“Carrots help you see.” “Carrots improve eyesight.” “Carrots give you night-vision.” It’s almost guaranteed that you’ve heard someone tell you to eat your carrots if you want better eyesight, but that myth actually started from a well-crafted lie.
The carrot-eyesight lie was born from war. During World War 2, the Germans were running bombing raids on London in the dead of night. But unknown to the Germans (and everyone else) the British Royal Air Force developed Radar around this time.
Radar is a way of tracking objects—like German planes—with radio waves even without being able to see them. With this new technology, the British planes were able to shoot down more and more German planes in pitch black darkness.
This new technology was top-secret at the time. To keep it under wraps, the English government told news reporters the reason for their success was that they were feeding their pilots a heavy diet of carrots to improve their nighttime vision.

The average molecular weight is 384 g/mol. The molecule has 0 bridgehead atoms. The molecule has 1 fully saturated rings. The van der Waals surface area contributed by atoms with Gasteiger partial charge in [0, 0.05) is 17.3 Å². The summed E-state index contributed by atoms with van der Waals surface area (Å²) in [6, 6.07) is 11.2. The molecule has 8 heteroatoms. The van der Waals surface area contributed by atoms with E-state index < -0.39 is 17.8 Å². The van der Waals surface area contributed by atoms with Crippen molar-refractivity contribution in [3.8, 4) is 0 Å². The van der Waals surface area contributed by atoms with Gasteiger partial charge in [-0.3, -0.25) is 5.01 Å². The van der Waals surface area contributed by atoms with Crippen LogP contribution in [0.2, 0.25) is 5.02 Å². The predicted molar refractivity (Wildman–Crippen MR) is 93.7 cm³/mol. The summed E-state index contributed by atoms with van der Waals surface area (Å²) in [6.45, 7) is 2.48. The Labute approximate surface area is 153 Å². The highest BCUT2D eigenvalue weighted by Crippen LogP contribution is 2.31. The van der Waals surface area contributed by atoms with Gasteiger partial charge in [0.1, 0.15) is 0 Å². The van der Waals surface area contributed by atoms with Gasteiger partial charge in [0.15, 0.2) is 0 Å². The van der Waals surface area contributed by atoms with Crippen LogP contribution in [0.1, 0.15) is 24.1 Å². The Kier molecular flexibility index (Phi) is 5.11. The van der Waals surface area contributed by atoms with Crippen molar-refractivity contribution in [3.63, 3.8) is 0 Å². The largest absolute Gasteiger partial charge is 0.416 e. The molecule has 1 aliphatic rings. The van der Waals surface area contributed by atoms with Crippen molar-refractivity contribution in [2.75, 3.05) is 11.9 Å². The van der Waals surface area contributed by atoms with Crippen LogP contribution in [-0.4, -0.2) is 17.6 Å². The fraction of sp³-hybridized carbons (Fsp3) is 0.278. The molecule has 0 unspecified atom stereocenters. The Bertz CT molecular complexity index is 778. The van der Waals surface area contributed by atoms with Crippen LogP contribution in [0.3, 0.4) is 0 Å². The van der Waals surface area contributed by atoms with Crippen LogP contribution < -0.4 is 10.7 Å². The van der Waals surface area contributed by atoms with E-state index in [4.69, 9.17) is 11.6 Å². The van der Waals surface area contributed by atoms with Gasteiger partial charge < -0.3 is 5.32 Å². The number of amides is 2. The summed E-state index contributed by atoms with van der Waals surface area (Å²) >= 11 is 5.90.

The government even created flyer advertisements to post around the city to that urged their citizens to eat more carrots to help improve their nighttime eyesight.
There’s no record of the Germans falling for the lie, but there are hearsay stories of German pilots eating more carrots around this time. Plus, people all around the world today correlate carrots with improving eyesight. So, to some degree, the lie worked.
While carrots help to keep your eyes healthy, they don’t improve vision. Eating a wheelbarrow full of carrots every day won’t give you 20/20 vision and won’t let you see better in the dark.
But carrots do have a lot of Vitamin A, which can help reduce the risk of cataract and macular degeneration in the eyes. You don’t need to eat an absurd amount of carrots in order to maintain the health of your eyes, but a normal serving will help.